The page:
Women Could Not Be Judges
While there were some women who served as judges before the 1970s, such as Esther Morris in the 1870s, female judges has just started to gain popularity. Ruth Bader Ginsburg may be the most famous female judge of all time and sits on the Supreme Court.
Women Could Not be Astronauts
There was never an actual rule that women could not be astronauts, but taking a look at NASA’s guidelines as to what was required offers some insight as to why women couldn’t have the profession. At the time, NASA required their applicants to have military experience, which women were not allowed into.
Women Could Not Attend Ivy League Schools
For years nobody saw the reason as to why women should be educated if they were just going to be housewives. It wasn’t until 1969 that Yale was the first Ivy League school to accept female students. Columbia didn’t accept women until 1983.
It Was Difficult to Practice Law
While it was never actually banned for women to study law, it definitely was not easy for them. Many law schools would not accept women and law firms refused to interview them for jobs.
Women Could Not Buy the Morning After Pill
Even though the FDA didn’t approve the morning after pill until the 1990s, it was still around in the 1970s. However, women had a hard time buying it. Women felt embarrassed to take it and had to do it in private once it did become fully available to them.
Birth Control was Hard to Get
The birth control pill came out in the 1960s, but it wasn’t easy for women to get. State laws made it illegal for doctors to prescribe it to their patients. When Estelle Griswold started to sell the pills and was arrested, the Supreme Court heard her case, which resulted in their ruling that married women could take the pill.
Interracial Marriage was Illegal
It wasn’t until 1967 that interracial marriage became legal in all states The famous Loving vs. Virginia case brought up the issue and made the Supreme Court reverse the unfair law.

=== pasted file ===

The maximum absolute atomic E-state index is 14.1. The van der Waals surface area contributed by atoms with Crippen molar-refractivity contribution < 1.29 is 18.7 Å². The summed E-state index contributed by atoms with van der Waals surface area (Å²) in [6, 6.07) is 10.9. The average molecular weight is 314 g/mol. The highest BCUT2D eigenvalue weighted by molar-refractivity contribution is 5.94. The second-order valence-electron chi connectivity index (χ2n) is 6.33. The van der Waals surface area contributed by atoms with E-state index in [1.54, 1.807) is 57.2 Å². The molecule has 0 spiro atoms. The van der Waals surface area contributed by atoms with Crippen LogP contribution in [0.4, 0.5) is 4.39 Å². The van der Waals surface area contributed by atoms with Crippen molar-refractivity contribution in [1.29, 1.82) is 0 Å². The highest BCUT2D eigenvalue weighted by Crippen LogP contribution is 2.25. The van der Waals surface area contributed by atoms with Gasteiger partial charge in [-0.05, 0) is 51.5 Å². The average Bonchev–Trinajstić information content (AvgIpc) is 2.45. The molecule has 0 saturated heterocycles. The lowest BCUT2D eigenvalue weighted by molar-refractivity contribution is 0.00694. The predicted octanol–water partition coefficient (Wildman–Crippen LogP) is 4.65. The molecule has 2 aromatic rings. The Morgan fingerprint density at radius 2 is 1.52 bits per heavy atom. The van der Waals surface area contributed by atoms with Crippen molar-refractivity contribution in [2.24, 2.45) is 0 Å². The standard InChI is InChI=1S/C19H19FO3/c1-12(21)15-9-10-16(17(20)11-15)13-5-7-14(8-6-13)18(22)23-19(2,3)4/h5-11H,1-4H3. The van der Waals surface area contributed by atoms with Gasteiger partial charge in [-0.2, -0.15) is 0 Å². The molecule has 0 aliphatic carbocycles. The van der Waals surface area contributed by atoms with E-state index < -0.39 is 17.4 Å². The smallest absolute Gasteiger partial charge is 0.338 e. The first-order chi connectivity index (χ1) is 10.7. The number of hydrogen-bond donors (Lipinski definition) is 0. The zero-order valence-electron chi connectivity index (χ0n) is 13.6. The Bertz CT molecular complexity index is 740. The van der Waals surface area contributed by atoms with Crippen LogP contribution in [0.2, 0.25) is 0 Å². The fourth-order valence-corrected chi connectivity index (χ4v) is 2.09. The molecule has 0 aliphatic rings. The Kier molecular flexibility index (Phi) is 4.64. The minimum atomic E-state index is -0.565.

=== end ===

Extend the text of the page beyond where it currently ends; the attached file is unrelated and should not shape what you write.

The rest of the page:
Women Could Not Serve on Juries
While some states allowed women to sit on a jury, it wasn’t until 1973 that it was required for all states to allow it. It was never outright banned, but most women would not be picked for jury duty.
Women Could Not be Supreme Court Justices
With a higher acceptance of women in law schools, women tried to get a seat on the Supreme Court. Sandra Day O’Connor was the first woman to serve as a Supreme Court Justice in 1981. So far only three other women have held a seat in the court.
Women Could Not Live with Their Boyfriends
It’s a popular idea to live with your boyfriend before getting married. However, up until the 1970’s states could dictate whether it was legal to live with your boyfriend or not. It wasn’t until 2013 that all states made it legal.
Women Could Not Buy Athletic Shoes
Designers didn’t think to make athletic shoes for women until the 1970s and early 1980s because they didn’t have a spot in the sports world. It was mostly for men. In order to buy athletic shoes, they had to wear men’s shoes.
Women Weren’t Heard
People did not listen to women, especially in the workplace. They weren’t considered smart and their opinions were not taken seriously. This wasn’t just in the workplace, but at home with their husbands too.
Women Couldn’t Study Women’s Studies
Women’s Studies wasn’t introduced until 1956 in Australia. It came to the US in the late 1960’s. However, women themselves couldn’t study the program because many schools, such as Cornell, didn’t allow women to attend the school.
Women Could Only Have Certain Jobs
Before the 1970s, women could only have certain jobs while men could have any job they wanted. When the Civil Rights Act of 1964 passed, employers could not reject women from a job simply because they were women. However, employers found their way around this rule.
Domestic Violence Was Not a Reason for Divorce